The United States became a state party to the convention in 1988, though only with the proviso that it was immune from prosecution for genocide without its consent. This proviso was also made by Bahrain, Bangladesh, India, Malaysia, the Philippines, Singapore, Vietnam, Yemen, and Yugoslavia.

    The American Heritage Dictionary, for example, says that genocide is “The systematic and planned extermination of an entire national, racial, political, or ethnic group.”

    Thus, the law, Soren quoted,redefined the term to apply when “part” of a group is the victim rather than the entire group. Furthermore, a “group” may be “national” or “religious”. Also “systematic and planned” was deleted from the crime.

    In this decision on Serbia,, only 8000 victims were involved. Some argue that 5000 of these were simply missing. How many Taliban or Iraqi were killed in the attack on Afghanistan and Iraq? I am sure many multiples of this figure. So why don’t these killings fall within the crime of genocide. There is nothing in the law which distinguishes one from the other.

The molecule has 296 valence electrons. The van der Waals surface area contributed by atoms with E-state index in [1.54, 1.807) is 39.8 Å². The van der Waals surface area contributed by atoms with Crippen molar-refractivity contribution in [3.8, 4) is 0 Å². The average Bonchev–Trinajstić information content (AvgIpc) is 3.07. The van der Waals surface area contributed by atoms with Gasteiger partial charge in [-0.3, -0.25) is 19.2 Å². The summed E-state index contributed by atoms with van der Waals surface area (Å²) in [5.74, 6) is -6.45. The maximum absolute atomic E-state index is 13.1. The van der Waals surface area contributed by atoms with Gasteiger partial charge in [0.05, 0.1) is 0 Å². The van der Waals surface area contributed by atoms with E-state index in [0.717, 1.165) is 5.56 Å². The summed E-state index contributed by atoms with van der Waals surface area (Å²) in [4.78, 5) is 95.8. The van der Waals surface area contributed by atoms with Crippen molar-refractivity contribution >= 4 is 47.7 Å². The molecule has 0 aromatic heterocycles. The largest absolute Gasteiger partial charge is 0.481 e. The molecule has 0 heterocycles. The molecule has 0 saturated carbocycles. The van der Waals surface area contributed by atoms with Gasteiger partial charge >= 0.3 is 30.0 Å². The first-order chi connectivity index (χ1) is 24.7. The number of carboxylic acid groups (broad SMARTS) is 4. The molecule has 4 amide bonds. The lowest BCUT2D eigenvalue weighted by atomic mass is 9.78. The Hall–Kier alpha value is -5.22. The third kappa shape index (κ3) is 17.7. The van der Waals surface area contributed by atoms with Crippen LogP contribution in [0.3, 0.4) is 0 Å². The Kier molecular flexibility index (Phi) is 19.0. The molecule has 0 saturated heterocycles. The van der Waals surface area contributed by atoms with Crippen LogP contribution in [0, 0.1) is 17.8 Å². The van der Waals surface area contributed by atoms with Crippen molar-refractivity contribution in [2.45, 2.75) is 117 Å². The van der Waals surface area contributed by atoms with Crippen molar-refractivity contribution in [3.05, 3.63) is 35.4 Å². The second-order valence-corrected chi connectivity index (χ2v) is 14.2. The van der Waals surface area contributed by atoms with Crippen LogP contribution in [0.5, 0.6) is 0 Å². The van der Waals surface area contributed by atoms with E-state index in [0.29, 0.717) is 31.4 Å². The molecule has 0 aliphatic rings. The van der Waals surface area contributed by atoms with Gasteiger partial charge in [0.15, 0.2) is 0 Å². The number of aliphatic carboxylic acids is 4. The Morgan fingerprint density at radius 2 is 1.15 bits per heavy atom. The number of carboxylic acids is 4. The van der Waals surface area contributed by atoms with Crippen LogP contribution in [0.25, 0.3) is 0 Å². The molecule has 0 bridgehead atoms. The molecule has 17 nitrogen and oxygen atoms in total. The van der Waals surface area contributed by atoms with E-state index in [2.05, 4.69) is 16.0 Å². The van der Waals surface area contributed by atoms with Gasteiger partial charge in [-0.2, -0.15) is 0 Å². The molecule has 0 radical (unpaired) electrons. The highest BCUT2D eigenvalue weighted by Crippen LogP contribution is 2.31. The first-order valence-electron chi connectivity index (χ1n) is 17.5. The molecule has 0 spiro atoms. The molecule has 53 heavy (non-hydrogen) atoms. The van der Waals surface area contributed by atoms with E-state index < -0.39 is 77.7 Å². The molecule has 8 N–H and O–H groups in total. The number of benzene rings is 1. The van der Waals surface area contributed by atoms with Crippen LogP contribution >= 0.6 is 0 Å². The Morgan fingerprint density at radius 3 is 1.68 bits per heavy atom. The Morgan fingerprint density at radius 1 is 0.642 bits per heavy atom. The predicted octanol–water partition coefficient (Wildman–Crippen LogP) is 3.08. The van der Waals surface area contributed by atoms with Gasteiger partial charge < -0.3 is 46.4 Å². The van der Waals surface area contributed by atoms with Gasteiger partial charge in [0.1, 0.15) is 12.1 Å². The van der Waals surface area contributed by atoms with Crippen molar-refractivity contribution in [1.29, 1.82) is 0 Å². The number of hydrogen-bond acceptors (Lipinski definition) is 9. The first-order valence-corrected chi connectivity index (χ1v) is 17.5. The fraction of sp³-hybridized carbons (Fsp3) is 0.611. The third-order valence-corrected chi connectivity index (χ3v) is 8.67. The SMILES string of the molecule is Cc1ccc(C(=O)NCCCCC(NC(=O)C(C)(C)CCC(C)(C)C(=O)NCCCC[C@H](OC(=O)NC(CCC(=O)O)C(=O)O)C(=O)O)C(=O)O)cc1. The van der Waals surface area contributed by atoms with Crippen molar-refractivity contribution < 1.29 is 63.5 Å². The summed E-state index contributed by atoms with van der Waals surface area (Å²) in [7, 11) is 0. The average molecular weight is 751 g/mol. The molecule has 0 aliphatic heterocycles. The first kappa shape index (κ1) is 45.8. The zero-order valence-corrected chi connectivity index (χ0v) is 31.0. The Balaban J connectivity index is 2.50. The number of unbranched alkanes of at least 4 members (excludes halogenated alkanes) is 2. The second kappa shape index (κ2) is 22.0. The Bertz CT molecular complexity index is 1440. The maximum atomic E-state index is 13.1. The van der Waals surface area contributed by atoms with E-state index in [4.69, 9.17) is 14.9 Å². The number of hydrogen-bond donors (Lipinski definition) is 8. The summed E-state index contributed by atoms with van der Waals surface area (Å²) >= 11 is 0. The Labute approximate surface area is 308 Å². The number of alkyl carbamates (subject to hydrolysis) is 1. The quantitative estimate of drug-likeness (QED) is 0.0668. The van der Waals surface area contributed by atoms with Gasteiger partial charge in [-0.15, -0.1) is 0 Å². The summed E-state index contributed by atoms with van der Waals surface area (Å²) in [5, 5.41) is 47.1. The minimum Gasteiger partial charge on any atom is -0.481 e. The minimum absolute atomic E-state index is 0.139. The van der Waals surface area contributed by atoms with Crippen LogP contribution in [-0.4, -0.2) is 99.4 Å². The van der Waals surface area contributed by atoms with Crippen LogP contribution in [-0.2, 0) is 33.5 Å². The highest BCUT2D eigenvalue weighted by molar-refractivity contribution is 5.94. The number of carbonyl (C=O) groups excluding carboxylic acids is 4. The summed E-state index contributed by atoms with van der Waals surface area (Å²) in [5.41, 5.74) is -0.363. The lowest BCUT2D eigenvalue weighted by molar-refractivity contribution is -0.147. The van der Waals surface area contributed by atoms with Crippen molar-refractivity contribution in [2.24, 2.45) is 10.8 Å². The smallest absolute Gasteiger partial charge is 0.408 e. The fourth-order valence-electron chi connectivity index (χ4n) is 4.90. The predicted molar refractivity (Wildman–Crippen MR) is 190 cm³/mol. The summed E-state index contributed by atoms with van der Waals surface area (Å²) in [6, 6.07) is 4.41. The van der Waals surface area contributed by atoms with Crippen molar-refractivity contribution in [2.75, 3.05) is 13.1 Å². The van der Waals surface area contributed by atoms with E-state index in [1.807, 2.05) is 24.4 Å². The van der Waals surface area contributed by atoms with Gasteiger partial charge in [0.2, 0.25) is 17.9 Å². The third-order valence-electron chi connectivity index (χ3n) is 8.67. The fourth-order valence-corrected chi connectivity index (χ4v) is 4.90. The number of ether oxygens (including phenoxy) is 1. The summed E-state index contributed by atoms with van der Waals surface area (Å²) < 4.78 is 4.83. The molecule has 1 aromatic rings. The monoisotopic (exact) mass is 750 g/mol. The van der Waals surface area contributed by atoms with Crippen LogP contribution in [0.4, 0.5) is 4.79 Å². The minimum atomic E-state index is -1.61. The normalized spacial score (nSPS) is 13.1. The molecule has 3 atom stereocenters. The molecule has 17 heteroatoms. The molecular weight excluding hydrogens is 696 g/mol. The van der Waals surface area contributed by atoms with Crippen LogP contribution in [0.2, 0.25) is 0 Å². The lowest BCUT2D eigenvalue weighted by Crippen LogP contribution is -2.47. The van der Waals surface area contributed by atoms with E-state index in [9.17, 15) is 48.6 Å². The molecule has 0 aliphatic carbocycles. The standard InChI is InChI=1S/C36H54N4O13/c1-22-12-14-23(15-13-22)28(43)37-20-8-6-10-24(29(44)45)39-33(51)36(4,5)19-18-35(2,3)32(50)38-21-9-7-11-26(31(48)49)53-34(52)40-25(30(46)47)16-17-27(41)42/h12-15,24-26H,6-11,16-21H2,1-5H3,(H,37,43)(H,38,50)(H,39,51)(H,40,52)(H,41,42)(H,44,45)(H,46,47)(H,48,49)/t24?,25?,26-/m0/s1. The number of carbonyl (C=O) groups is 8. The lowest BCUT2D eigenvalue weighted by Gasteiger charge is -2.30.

I will be interested to read what the court had to say about when a killing of part of a group becomes a crime of genocide.

    Now as we know there were killings on a massive scale by the Turks at the beginning of the twentieth century. At that time there mas no crime of genocide or even a definition. The Nuremberg trials applied ex poste facto law. By what criteria should we judge the killings of the Armenians? It seems to me that when you kill 1.5 million people you do so not to win a war but to destroy a people. So for me the dictionary is the appropriate standard to view it. But 100 years later you don’t put anyone on trial to enforce ex poste facto law. So were are only trying to label it.

    I personally reject the UN definition. It is not enough to be labelled genocide to kill part of a people on the scale of Serbrinica. It must be many multiples of that with the intent to wipe out a people in a given location.. Anything less is not genocide or shouldn’t be, but it may be a war crime.

  3. UN Definition of Genocide according to 1948 Convention on the Prevention and Punishment of the Crime of Genocide: